September 2023

Daughter of the Dragon

By Yunte Huang
Review by
This major biography of Anna May Wong, Hollywood's first great Chinese American actress, is a revealing look at her startling talent and the limitations she faced due to racism and cultural biases.
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Anna May Wong (1905-1961) was Hollywood’s first great Chinese American actress. At 15, she had her first starring role in a silent film. Shortly thereafter, she played opposite film legend Douglas Fairbanks in The Thief of Bagdad (at 5 feet, 7 inches, she was taller than him). She was a friend, and perhaps a lover, of Marlene Dietrich. A brilliant student of accents and languages, she successfully made the fraught transition from silent film to “talkies” and, later, to television.

As Yunte Huang’s fascinating biography Daughter of the Dragon clearly shows, however, Wong’s career was consistently hampered by racist, sexist and ageist strictures. She embodied the problematic archetypes of submissive Asian women in relationships with powerful white men as well as the devious, sexually powerful Asian women often called dragon ladies. One Hollywood rule, for example, prevented women of color from kissing a white man on screen. This kept Wong from romantic leading roles, for which her talents and beauty seemed so well suited. Stalled by such barriers, Wong went to Germany, learned the language and starred in smash hits like Song. Later, after being passed over for a role in the film version of Pearl Buck’s novel The Good Earth, despite the writer’s desire for the film to star Chinese actors, Wong went to China just to study Chinese drama, with the hopes of bringing this classical form home.

Huang, a professor of English at UC Santa Barbara, offers a rich and complex view of Wong’s life and times. His book is less an intimate, psychological biography than a revealing look at Wong’s experience within the history of the era and its flow of cultural biases. Many chapters, like one on the ghettoized origins of Chinese laundries and Hollywood’s strangely enduring fascination with Los Angeles’ Chinatown, are as illuminating as they are unexpected. Huang offers penetrating descriptions of the making of some of Wong’s most famous movies, bringing to light Wong’s abilities and the prejudices and challenges she faced in trying to succeed. During her stay in China, for example, Wong was feted as a breakthrough star and also berated as an actor who presented shameful Chinese stereotypes. When questioned by local reporters, she noted that as an actor she rarely had the power to choose her parts but could only take what she was offered.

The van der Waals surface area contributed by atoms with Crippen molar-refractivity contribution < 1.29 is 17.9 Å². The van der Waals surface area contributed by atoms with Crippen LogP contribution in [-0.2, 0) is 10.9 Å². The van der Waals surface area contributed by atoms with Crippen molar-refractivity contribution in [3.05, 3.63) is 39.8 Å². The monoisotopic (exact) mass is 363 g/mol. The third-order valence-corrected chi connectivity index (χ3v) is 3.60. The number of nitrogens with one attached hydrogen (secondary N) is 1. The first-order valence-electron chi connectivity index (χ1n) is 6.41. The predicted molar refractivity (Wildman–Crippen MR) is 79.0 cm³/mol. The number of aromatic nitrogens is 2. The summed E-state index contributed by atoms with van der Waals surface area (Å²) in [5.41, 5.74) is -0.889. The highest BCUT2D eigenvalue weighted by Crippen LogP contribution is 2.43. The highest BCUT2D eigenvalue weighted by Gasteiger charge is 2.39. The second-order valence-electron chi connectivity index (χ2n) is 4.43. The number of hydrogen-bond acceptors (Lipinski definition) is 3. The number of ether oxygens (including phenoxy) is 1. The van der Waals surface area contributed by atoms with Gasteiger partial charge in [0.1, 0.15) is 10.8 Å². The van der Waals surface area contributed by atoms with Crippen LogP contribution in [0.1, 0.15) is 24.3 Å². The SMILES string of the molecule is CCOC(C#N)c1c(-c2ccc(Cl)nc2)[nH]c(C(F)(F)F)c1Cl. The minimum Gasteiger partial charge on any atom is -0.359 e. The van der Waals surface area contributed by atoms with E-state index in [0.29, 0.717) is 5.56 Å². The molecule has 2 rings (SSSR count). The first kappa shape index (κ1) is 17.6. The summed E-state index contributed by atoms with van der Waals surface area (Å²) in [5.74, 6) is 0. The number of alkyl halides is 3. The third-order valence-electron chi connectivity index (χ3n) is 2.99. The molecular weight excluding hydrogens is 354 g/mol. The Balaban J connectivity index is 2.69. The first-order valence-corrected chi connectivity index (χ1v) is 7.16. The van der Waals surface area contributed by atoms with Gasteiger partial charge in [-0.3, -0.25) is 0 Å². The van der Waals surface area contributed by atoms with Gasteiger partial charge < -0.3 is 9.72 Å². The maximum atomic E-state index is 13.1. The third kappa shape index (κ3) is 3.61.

A reader is left thinking that what Anna May Wong was offered was never quite what she was worth. Wong died at 52, perhaps of alcoholism and definitely in financial distress. Of the rules that constrained her career, Huang writes, “these puritanical and overly racist guidelines became a virtual form of foot-binding for Anna May, shackling her career ambitions for the rest of her life.”

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Daughter of the Dragon

Daughter of the Dragon

By Yunte Huang
ISBN 9781631495809

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